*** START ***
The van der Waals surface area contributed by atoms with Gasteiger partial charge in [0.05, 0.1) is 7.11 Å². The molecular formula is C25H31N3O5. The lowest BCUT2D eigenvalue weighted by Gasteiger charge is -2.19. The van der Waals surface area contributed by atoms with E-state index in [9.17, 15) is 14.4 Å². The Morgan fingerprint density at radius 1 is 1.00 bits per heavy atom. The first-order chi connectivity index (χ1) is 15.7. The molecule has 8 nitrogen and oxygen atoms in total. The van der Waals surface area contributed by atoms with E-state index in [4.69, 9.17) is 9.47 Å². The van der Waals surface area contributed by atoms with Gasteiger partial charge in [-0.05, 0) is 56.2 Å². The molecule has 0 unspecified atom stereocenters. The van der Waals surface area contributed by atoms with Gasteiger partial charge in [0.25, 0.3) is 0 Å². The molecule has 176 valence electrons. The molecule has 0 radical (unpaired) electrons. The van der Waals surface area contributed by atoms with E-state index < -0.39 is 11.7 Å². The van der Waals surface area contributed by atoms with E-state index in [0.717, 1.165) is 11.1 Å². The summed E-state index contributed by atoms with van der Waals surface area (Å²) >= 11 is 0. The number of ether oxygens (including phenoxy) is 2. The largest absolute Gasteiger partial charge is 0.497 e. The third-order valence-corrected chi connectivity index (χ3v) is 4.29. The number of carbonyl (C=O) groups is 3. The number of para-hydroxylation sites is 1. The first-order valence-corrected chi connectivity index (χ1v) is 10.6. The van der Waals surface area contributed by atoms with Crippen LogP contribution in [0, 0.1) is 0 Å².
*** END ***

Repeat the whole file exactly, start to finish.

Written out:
The van der Waals surface area contributed by atoms with Gasteiger partial charge in [0.05, 0.1) is 7.11 Å². The molecular formula is C25H31N3O5. The lowest BCUT2D eigenvalue weighted by Gasteiger charge is -2.19. The van der Waals surface area contributed by atoms with E-state index in [9.17, 15) is 14.4 Å². The Morgan fingerprint density at radius 1 is 1.00 bits per heavy atom. The first-order chi connectivity index (χ1) is 15.7. The molecule has 8 nitrogen and oxygen atoms in total. The van der Waals surface area contributed by atoms with E-state index in [4.69, 9.17) is 9.47 Å². The van der Waals surface area contributed by atoms with Gasteiger partial charge in [-0.05, 0) is 56.2 Å². The molecule has 0 unspecified atom stereocenters. The van der Waals surface area contributed by atoms with Gasteiger partial charge in [0.25, 0.3) is 0 Å². The molecule has 176 valence electrons. The molecule has 0 radical (unpaired) electrons. The van der Waals surface area contributed by atoms with E-state index < -0.39 is 11.7 Å². The van der Waals surface area contributed by atoms with E-state index in [0.717, 1.165) is 11.1 Å². The summed E-state index contributed by atoms with van der Waals surface area (Å²) >= 11 is 0. The number of ether oxygens (including phenoxy) is 2. The largest absolute Gasteiger partial charge is 0.497 e. The third-order valence-corrected chi connectivity index (χ3v) is 4.29. The number of carbonyl (C=O) groups is 3. The number of para-hydroxylation sites is 1. The first-order valence-corrected chi connectivity index (χ1v) is 10.6. The van der Waals surface area contributed by atoms with Crippen LogP contribution in [0, 0.1) is 0 Å².